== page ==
16:20. And he sent others to take Jerusalem, and the mountain of the temple.

16:21. Now one running before, told John in Gazara, that his father and his brethren were slain, and that he hath sent men to kill thee also.

16:22. But when he heard it, he was exceedingly afraid: and he apprehended the men that came to kill him, and he put them to death: for he knew that they sought to make him away.

16:23. And as concerning the rest of the acts of John, and his wars, and the worthy deeds, which he bravely achieved, and the building of the walls, which he made, and the things that he did:

16:24. Behold, these are written in the book of the days of his priesthood, from the time that he was made high priest after his father.


This second book of MACHABEES is not a continuation of the history contained in the first: nor does is come down so low as the first does: but relates many of the same facts more at large, and adds other remarkable particulars, omitted in the first book, relating to the state of the Jews, as well before as under the persecution of ANTIOCHUS. The author, who is not the same with that of the first book, has given (as we learn from chap. 2.20, etc.) a short abstract of what JASON of Cyrene had written in the five volumes, concerning JUDAS and his brethren. He wrote in Greek, and begins with two letters, sent by the Jews of Jerusalem to their brethren in Egypt.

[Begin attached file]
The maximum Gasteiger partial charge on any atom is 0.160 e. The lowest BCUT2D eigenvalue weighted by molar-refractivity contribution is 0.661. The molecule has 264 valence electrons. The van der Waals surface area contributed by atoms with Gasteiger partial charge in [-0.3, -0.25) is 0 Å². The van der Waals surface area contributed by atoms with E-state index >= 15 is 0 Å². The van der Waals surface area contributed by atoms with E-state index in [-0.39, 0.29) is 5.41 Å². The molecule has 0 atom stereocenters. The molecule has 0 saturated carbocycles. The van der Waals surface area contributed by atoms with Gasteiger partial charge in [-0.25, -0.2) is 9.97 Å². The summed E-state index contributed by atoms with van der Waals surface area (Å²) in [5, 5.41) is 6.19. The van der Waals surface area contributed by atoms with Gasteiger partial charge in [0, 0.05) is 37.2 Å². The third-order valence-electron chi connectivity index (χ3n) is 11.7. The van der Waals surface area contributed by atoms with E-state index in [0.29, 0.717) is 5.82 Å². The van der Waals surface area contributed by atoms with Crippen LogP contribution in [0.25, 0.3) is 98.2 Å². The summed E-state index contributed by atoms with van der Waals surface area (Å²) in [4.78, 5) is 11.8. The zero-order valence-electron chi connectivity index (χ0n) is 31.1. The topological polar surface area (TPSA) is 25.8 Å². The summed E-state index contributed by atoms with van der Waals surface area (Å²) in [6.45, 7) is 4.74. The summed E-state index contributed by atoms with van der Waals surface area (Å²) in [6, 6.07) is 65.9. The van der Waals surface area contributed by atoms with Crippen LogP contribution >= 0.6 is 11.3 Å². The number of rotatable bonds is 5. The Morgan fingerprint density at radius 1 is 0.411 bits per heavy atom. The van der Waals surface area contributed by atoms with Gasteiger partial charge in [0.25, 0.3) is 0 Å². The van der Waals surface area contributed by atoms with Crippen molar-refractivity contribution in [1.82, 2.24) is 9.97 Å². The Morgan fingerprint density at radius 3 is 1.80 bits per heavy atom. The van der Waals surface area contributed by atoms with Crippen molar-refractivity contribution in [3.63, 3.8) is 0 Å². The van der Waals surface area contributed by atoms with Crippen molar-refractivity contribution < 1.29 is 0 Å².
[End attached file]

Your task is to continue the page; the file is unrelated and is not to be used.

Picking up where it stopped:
2 Machabees Chapter 1

Letters of the Jews of Jerusalem to them that were in Egypt. They give thanks for their delivery from Antiochus: and exhort their brethren to keep the feast of the dedication of the altar, and of the miraculous fire.

1:1. To the brethren, the Jews that are throughout Egypt; the brethren, the Jews that are in Jerusalem, and in the land of Judea, send health and good peace.

1:2. May God be gracious to you, and remember his covenant that he made with Abraham, and Isaac, and Jacob, his faithful servants:

1:3. And give you all a heart to worship him, and to do his will with a great heart, and a willing mind.

1:4. May he open your heart in his law, and in his commandments, and send you peace.

1:5. May he hear your prayers, and be reconciled unto you, and never forsake you in the evil time.

1:6. And now here we are praying for you.

1:7. When Demetrius reigned, in the year one hundred and sixty-nine, we Jews wrote to you in the trouble and violence that came upon us in those years, after Jason withdrew himself from the holy land, and from the kingdom.